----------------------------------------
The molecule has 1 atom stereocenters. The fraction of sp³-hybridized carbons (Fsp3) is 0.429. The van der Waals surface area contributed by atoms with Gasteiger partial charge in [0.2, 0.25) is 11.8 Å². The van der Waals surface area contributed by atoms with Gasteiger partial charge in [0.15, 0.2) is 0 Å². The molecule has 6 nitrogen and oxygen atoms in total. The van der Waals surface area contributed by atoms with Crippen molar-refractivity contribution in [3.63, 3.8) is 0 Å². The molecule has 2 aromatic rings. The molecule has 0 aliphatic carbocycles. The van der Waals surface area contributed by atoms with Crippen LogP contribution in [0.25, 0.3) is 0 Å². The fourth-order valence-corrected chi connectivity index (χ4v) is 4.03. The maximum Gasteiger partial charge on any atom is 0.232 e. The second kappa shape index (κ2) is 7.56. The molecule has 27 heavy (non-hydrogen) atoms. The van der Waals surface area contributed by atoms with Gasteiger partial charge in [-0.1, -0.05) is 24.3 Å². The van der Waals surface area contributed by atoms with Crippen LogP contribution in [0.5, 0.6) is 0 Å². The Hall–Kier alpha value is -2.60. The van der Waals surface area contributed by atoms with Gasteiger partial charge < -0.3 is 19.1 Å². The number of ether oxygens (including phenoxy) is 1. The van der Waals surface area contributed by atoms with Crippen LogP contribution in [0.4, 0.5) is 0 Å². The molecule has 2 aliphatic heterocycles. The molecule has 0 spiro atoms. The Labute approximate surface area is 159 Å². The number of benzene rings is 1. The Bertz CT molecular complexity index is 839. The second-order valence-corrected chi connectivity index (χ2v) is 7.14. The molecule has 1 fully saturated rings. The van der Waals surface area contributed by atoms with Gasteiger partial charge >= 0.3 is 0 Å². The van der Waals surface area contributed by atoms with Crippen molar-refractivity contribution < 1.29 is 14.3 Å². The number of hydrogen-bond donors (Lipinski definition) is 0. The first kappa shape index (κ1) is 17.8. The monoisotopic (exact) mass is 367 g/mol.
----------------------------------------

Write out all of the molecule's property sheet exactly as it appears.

The molecule has 1 atom stereocenters. The fraction of sp³-hybridized carbons (Fsp3) is 0.429. The van der Waals surface area contributed by atoms with Gasteiger partial charge in [0.2, 0.25) is 11.8 Å². The van der Waals surface area contributed by atoms with Gasteiger partial charge in [0.15, 0.2) is 0 Å². The molecule has 6 nitrogen and oxygen atoms in total. The van der Waals surface area contributed by atoms with Crippen molar-refractivity contribution in [3.63, 3.8) is 0 Å². The molecule has 2 aromatic rings. The molecule has 0 aliphatic carbocycles. The van der Waals surface area contributed by atoms with Crippen LogP contribution in [0.25, 0.3) is 0 Å². The fourth-order valence-corrected chi connectivity index (χ4v) is 4.03. The maximum Gasteiger partial charge on any atom is 0.232 e. The second kappa shape index (κ2) is 7.56. The molecule has 27 heavy (non-hydrogen) atoms. The van der Waals surface area contributed by atoms with Gasteiger partial charge in [-0.1, -0.05) is 24.3 Å². The van der Waals surface area contributed by atoms with Crippen LogP contribution in [0.5, 0.6) is 0 Å². The Hall–Kier alpha value is -2.60. The van der Waals surface area contributed by atoms with Gasteiger partial charge < -0.3 is 19.1 Å². The number of ether oxygens (including phenoxy) is 1. The van der Waals surface area contributed by atoms with Crippen LogP contribution in [0.4, 0.5) is 0 Å². The molecule has 2 aliphatic heterocycles. The molecule has 0 spiro atoms. The Labute approximate surface area is 159 Å². The number of benzene rings is 1. The Bertz CT molecular complexity index is 839. The second-order valence-corrected chi connectivity index (χ2v) is 7.14. The molecule has 1 fully saturated rings. The van der Waals surface area contributed by atoms with Gasteiger partial charge >= 0.3 is 0 Å². The van der Waals surface area contributed by atoms with Crippen molar-refractivity contribution < 1.29 is 14.3 Å². The number of hydrogen-bond donors (Lipinski definition) is 0. The first kappa shape index (κ1) is 17.8. The monoisotopic (exact) mass is 367 g/mol.